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After trying many times to separate files and having nothing work correctly I learned that some online tutorials and some books I have are incorrect and am looking for clarification. I've seen many times in many places written that "To the compiler there is no difference between .h and .cpp files" well, after literally a few weeks of trying to figure out why my code wont compile I learned they ARE different but I don't understand what the difference really is. I had an SDL framework I was making and after a few weeks of re-writing and getting frustrated on a whim I moved all my header files to CPP files and about fainted when everything compiled perfectly. Can anyone explain to me the difference between these two files? My assumption is that the compiler is looking for something that its not seeing because if I have a class, the .h and .cpp files work fine, but if I have a function that is fairly large and I want it in its own file it HAS to be in a CPP file. I can add a .h file but it doesn't do anything accept contain the preprocessor directives and add space. EDIT: Yes I've already read the gamedev article on this many times :)

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EDIT: Sorry for the mess, I didn't know [code ] tags didn't work here. :(

Okay, so you know how you can declare a function right after your #include statements and define it as well?

i.e.

#include <iostream>using namespace std;void printHello(){cout << "Hello" << endl;}

Well, you can also just declare the function there and then define it after your main function, i.e.

#include <iostream>using namespace std;void printHello();int main(){blah blahreturn 0;}void printHellow{cout << "Hello" << endl;}

This is so that you can just look near the top of your file and see what kinds of functions you have, what arguments they take, and what they spit out. This is useful if you're working on something in the middle of your main() function or something and suddenly forget the details of some function you wrote. Instead of trying to find that function by wading through all of the definitions, you just have them all neatly listed up top. If you need more info, then you can start wading through the other definitions.

Well, the way I was taught is that .h and .cpp files work the same way. You can just make one .h file and both declare and define your functions right there from the start, OR you can simply *declare* your functions in your .h file and then define them in the .cpp file.

The reason you'd want to do this is because you might want other people to use your files. Say you are making a game with a friend and he wants to implement some graphics, but you did the majority of the work for that. Instead of reading through a wall of text where it's hard to tell how many functions there are and what they do, etc., he can just look at the .h file and see things like "void render();" or whatever. Then if he wants to know how that function works, he can go to the .cpp file where that is explained.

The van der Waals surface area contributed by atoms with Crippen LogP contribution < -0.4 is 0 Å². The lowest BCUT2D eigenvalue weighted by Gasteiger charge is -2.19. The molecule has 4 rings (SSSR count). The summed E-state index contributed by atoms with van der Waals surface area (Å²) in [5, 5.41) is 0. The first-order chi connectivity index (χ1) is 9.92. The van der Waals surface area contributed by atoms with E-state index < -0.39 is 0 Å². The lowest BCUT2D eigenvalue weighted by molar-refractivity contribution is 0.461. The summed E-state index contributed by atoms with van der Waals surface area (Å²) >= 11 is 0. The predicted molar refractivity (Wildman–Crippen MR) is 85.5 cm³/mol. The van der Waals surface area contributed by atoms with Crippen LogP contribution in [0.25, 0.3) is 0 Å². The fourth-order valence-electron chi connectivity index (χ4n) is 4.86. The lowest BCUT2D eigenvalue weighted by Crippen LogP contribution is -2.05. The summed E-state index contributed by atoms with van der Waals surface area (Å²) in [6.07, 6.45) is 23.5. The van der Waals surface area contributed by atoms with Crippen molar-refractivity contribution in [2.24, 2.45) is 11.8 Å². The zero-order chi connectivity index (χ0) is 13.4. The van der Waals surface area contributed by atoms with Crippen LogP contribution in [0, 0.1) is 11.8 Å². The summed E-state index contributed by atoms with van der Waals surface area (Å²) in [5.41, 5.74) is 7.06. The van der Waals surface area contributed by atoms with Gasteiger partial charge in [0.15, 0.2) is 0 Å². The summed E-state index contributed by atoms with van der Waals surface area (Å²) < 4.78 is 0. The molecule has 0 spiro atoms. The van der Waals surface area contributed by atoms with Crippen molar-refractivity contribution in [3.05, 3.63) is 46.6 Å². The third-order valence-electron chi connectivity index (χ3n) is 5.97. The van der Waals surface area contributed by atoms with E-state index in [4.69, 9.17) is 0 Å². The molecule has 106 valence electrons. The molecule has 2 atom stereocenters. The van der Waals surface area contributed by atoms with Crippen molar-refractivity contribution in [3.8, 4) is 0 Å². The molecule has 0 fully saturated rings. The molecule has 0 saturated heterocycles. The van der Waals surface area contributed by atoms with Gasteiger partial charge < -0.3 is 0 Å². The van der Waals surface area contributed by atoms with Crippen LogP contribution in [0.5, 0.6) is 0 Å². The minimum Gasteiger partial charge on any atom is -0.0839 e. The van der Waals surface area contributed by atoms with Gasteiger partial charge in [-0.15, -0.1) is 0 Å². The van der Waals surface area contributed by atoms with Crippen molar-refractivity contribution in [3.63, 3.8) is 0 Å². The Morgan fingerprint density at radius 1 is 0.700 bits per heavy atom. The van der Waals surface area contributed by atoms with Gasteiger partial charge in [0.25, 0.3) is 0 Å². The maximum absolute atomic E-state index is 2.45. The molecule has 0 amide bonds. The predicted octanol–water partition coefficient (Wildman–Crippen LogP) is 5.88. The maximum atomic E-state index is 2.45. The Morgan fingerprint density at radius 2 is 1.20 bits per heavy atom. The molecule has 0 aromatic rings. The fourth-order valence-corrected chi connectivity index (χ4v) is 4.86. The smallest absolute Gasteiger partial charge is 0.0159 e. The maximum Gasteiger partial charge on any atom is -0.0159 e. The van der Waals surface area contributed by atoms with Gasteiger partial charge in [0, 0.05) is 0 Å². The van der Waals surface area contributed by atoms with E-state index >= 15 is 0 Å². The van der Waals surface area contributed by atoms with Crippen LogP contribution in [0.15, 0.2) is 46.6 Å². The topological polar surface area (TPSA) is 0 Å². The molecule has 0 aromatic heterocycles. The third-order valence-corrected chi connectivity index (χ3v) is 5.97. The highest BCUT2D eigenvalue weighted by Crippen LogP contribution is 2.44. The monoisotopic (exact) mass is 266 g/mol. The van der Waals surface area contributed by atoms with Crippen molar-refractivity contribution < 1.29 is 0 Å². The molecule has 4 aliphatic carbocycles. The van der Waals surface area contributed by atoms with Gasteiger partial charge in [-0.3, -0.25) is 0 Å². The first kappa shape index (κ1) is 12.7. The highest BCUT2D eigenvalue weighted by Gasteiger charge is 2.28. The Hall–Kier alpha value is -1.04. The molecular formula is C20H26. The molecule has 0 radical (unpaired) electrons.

The way you make a .cpp/.h file is you make your .h file first.

//functions.h#include <all your junk>using namespace std;void function1(int,float);int function2();etc.

And then in your .cpp file you'd have something like this:

#include <all your junk>#include "functions.h"using namespace std;void function1(int foo, float bar){blah;}etc.

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It is very important to break up code into files since it is easier to code and debug fifty/hundred lines of code rather than a shooting-match of thousands of un-commented lines.

The convention I use ( and others ) is to put each class in its own file. I just, a couple of minutes ago, have written a bare-bones class that I will be using. I will post it here to show you how one can break up classes into files and how to use these files. I am writing a sim/strategy game and there will be plant life in the game world, so I need a class to manage the life cycle of the plants. The class is called: PlantManager.

Here it is:

#ifndef PLANTMANAGER_H_INCLUDED#define PLANTMANAGER_H_INCLUDEDclass PlantManager{    private:    public:        PlantManager();  // default-no argument constructor.        ~PlantManager(); // destructor};#endif // PLANTMANAGER_H_INCLUDED

and its corresponding .cpp source file: plantManager.cpp

#include "plantManager.h"PlantManager::PlantManager(){}PlantManager::~PlantManager(){}

Now we can see that it has no methods, but they can be added by me in a little bit. The header file has the #ifndef and the #define line at the beginning and the #endif line at the end. These are called inclusion guards. These guards basically prevent redefinition of classes, for example, which causes compilation errors.